- Lead the development of global blockchain standards at the International Standards Organization (ISO) and beyond that encourage innovation and use cases involving blockchain applications, scalability of blockchain platforms and ecosystems, and integrity and usefulness of data and smart contracts built on blockchain.
- Encourage innovations around and investments in blockchain through regulatory certainty and flexibility, including via a blockchain sandbox—enabling businesses to test markets for new blockchain solutions without needing to meet the gamut of regulations that otherwise might apply—and via a safe harbor law allowing blockchain platform managers to be immune from liability for the platform users’ activities.
- Commit federal funds to accelerate the development of blockchain use cases, blockchain security and encryption technologies, and public-private partnerships in such areas as defense, counterintelligence, customs and border protection, trade enforcement, and health care management.
- Create with key allies and development partners a Global Blockchain Development Fund (GBDF) to accelerate the uptake of blockchain in developing countries and by so doing improve business environments, advance the UN’s 2030 Sustainable Development Goals, and open new opportunities for U.S. technology companies in developing economies.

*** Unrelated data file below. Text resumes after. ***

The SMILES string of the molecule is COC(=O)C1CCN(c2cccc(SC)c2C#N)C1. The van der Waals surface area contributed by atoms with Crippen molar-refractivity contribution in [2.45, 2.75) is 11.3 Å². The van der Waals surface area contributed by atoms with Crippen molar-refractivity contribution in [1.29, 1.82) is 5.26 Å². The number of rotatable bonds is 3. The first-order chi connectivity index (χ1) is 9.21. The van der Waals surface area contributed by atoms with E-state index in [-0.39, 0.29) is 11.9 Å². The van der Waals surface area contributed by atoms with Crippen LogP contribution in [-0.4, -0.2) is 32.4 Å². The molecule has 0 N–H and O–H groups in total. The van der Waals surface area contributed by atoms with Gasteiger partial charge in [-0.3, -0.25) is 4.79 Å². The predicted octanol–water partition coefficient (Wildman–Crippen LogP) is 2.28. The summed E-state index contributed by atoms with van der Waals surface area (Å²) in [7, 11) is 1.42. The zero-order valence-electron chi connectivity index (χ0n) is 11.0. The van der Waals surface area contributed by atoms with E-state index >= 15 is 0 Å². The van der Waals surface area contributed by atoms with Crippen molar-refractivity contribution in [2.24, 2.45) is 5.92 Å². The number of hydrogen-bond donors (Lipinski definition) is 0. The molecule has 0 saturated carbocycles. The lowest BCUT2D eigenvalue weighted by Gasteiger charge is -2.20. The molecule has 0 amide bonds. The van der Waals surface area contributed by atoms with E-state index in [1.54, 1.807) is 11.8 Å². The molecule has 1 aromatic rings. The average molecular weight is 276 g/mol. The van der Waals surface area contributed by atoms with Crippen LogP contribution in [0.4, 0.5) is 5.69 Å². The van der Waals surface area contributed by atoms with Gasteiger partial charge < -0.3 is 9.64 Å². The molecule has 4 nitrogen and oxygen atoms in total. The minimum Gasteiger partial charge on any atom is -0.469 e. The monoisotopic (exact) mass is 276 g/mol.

- Accelerate blockchain’s adoption through raising awareness about the benefits of blockchain among regulators, federal and state government agencies, and U.S. businesses.
The next section discusses blockchain’s properties and why they are transformative. Section three discusses 10 use cases of blockchain and startups and the companies driving them. Section four turns to myths and thorny questions surrounding blockchain, such as whether the entries on it can truly be immutable and whether smart contracts built onto blockchains are smart enough to do what contract writers tell them to do. Section five discusses key considerations for policymakers considering ways to enable blockchain to benefit U.S. businesses, consumers, and government. Section six concludes.181101_Suominen_Blockchain_v3
© 2018 Center for Strategic & International Studies . All rights reserved. To see the original post, click here.